2.Technology Accessibility.Before Oracle made its technology freely downloadable via its Technology Network portal (TechNet), access to Oracle technology was impossible for geospatial professionals.They could not download it, configure it, explore it.You needed to work for a business that had the Oracle Relational Database Management System (ORDBMS) installed.However, if you have ever worked for a business with an ORDBMS (doesn't matter whose) on a server, access was still difficult because the database administrator (DBA) had to be involved. (New ease of management functions at 10g are making Oracle easier to get up and running without having to go on a DBA course.)
Again, here is where the discontinuity occurs: the geospatial professional has always had access to the technology: they were/are the installers, configurers, managers of the spatial technology stack.It is this discontinuity that is at the heart of why the wave has not yet broken.
But so is the skill set of the individual geospatial professional.
3.The SQL Skill Set.The
not SQL!" by Max Egenhofer (published in the International
Journal of Geographical
Information Systems 6 (2): 71-85, 1992,) just might have convinced
and students (the community) that SQL was not a good language for
management and access.Re-reading that paper, having used Oracle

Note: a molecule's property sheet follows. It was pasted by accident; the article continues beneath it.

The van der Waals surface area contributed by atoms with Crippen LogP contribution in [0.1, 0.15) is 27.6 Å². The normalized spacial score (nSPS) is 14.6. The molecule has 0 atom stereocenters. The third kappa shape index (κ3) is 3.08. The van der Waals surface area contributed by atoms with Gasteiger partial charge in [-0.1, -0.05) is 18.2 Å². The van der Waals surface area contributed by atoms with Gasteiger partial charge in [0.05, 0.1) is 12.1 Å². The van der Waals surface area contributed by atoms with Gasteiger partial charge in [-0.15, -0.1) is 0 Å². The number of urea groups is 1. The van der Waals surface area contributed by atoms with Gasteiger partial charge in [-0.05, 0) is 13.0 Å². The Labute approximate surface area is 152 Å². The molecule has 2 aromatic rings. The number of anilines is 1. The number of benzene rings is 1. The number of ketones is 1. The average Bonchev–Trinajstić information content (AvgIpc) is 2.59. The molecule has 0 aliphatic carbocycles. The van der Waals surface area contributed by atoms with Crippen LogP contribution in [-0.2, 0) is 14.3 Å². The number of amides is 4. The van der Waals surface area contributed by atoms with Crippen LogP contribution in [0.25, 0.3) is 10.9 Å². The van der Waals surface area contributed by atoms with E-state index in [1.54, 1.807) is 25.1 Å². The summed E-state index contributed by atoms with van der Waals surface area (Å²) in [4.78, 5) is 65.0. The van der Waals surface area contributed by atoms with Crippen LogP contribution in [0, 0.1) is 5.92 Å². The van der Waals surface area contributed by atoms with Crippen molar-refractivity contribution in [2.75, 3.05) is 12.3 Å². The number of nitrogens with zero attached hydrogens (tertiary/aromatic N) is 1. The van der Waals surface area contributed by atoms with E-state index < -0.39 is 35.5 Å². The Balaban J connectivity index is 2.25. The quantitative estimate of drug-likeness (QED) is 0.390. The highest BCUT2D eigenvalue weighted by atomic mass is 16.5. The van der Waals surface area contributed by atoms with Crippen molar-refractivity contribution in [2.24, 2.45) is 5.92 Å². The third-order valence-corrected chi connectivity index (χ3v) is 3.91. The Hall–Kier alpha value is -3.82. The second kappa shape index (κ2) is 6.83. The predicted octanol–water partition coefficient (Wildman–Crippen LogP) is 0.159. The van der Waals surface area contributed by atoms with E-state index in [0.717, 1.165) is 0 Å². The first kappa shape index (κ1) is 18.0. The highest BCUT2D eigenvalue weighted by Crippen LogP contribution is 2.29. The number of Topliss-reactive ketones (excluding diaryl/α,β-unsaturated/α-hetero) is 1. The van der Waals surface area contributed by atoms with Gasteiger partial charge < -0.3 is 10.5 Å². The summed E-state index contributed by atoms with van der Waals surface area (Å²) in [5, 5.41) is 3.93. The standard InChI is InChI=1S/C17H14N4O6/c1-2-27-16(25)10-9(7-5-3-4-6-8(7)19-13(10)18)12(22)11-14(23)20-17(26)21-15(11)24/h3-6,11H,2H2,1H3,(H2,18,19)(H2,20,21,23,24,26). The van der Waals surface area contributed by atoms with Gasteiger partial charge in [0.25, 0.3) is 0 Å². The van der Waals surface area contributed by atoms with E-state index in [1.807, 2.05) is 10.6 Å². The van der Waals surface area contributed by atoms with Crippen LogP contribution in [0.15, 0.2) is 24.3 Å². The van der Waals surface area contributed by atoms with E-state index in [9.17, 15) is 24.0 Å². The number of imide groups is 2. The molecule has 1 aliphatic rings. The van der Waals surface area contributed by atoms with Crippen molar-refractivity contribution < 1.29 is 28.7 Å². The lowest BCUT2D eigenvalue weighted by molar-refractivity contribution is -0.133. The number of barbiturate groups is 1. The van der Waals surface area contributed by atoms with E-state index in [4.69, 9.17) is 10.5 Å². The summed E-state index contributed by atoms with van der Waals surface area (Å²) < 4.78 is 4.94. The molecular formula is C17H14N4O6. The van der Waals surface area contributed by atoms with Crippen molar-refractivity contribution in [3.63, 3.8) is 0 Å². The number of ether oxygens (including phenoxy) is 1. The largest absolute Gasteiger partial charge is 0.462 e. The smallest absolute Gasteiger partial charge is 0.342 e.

that great product, Manifold,) one sees how dated it is.(Egenhofer
would probably admit this.) The practical reality is that SQL, while
perfect, is a language that really makes data access simple, logical
I would even say that SQL is good enough for 95%+ of all our needs.
to be changed so that the wave will break: education service providers
(universities, etc.) need to plug this gap by going back to basic
theory and providing the framework for why databases are so important
proprietary file formats, so loved by the geospatial vendors, are
Even if we can do this, we hit the
4.Microsoft and Value.
Many people don't realize that
Oracle still has a lion's share of the Windows server DBMS market. Oracle is seen as an expensive product.But
GIS isn't cheap.So why is this argument used at all? I constantly hear
GIS people that SQLServer is better because it is free: it is bundled
Windows Server at no additional cost.But many don't realize that
Workgroup server for Windows Server has a sub-$10,000 recommended
and that every copy of the Oracle ORDBMS comes with spatial
capabilities at no
additional cost.(Eve reminded people of this in her opening!) On top
SQLServer has no spatial capabilities! So, to compare SQLServer with
Spatial, one really needs to create an equation which is more like